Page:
MEXICO CITY, OCT 12,
It was 1968, revolt and upheaval were sweeping the world, and the Olympic Games could hardly avoid being swept up, too.
Friday marks 50 years since the 1968 Olympics opened in Mexico City, bringing the worlds of sport and politics crashing together — and broadcasting the collision live around the world on colour television for the first time.
It was the year that Martin Luther King Jr. and Robert F. Kennedy were assassinated. A year of student protests that exploded in Berlin and Paris and spread around the world. The year the US began to truly question the Vietnam War, and the USSR crushed the Prague Spring in Czechoslovakia.
At the Olympics, it was the year of George Foreman, Mark Spitz, Dick Fosbury and his famous “Fosbury Flop,” Tommie Smith and John Carlos with their iconic Black Power salute — and so many more.
As the Games approached, the winds of change were blowing in Mexico, too.
Capitalising on the international attention, student protesters took to the streets to call for democratic change after four decades of one-party rule.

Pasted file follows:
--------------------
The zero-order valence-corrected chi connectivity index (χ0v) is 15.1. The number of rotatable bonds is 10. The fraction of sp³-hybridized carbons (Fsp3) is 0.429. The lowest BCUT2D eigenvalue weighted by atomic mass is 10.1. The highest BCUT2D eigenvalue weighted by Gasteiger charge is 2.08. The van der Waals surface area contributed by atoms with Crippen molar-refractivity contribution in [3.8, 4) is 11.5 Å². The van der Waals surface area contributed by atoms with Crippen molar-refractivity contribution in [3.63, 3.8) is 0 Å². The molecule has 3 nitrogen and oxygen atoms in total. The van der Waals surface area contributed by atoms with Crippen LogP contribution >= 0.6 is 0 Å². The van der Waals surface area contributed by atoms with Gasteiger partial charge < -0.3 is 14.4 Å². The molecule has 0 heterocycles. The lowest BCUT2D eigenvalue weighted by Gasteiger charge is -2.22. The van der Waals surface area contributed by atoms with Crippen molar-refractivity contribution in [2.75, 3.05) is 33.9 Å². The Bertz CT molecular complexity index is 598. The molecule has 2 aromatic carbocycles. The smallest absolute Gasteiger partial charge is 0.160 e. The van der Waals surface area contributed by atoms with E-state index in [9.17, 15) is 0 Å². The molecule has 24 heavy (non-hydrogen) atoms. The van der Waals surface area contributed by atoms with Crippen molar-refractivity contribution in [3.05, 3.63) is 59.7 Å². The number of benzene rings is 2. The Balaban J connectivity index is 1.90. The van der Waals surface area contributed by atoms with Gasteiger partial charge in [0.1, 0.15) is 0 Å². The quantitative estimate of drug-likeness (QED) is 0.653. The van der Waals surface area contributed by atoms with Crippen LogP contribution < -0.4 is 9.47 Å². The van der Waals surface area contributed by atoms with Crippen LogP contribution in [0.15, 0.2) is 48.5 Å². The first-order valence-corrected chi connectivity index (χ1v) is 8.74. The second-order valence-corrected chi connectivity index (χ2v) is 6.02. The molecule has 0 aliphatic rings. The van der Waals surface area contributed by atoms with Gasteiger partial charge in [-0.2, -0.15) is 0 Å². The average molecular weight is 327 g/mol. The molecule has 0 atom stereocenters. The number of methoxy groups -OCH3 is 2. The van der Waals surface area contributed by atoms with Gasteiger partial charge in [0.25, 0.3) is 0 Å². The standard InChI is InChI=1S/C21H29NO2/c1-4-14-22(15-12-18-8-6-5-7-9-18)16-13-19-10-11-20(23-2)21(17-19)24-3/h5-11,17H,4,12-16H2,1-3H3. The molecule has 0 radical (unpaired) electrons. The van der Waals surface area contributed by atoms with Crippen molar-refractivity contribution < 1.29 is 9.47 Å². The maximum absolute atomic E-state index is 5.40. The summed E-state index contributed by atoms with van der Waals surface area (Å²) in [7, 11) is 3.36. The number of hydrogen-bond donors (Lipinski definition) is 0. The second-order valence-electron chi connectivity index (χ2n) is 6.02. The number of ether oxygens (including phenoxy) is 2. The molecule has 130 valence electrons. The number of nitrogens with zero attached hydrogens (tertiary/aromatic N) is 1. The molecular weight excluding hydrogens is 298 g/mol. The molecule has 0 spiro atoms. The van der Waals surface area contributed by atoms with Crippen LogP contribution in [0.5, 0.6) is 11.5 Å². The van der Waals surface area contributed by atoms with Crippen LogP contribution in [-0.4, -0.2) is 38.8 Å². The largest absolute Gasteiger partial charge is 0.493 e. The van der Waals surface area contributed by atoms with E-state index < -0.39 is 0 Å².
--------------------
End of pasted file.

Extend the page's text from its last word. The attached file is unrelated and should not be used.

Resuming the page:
“We don’t want the Olympics, we want a revolution!” was one of the slogans they chanted.
The turmoil alarmed President Gustavo Diaz Ordaz and the ruling Institutional Revolutionary Party (PRI) as they readied Latin America’s first Olympics.
On the night of October 2, 10 days before the opening ceremony, army troops opened fire on 8,000 peaceful demonstrators in the Plaza of Three Cultures, in the Tlatelolco neighbourhood of Mexico City.
Independent reports say anywhere from 300 to 500 people were killed.
Hushed up by the Mexican government, which put the death toll at just 20, the massacre is little-remembered abroad.
But it was certainly noticed by the generation of young, politicised athletes making their way to Mexico City, including talented African American sprinters Smith and Carlos.
They have both cited the bloody crack-down as one of the influences for what they did next.
Four days into the Olympics, Smith won gold in the men’s 200m, becoming the first person to run the race in under 20 seconds, as Carlos, his compatriot, claimed bronze.
On the podium, the pair thrust their black-gloved fists into the air as the national anthem played, a defiant protest against racism in the United States and human rights violations everywhere.
“I came to Mexico City to make a statement. Not to win medals,” Carlos said on a recent visit to Mexico City.
But the president of the International Olympic Committee, Avery Brundage, saw to it the men paid a heavy price: they were suspended from the Olympic team and sent home.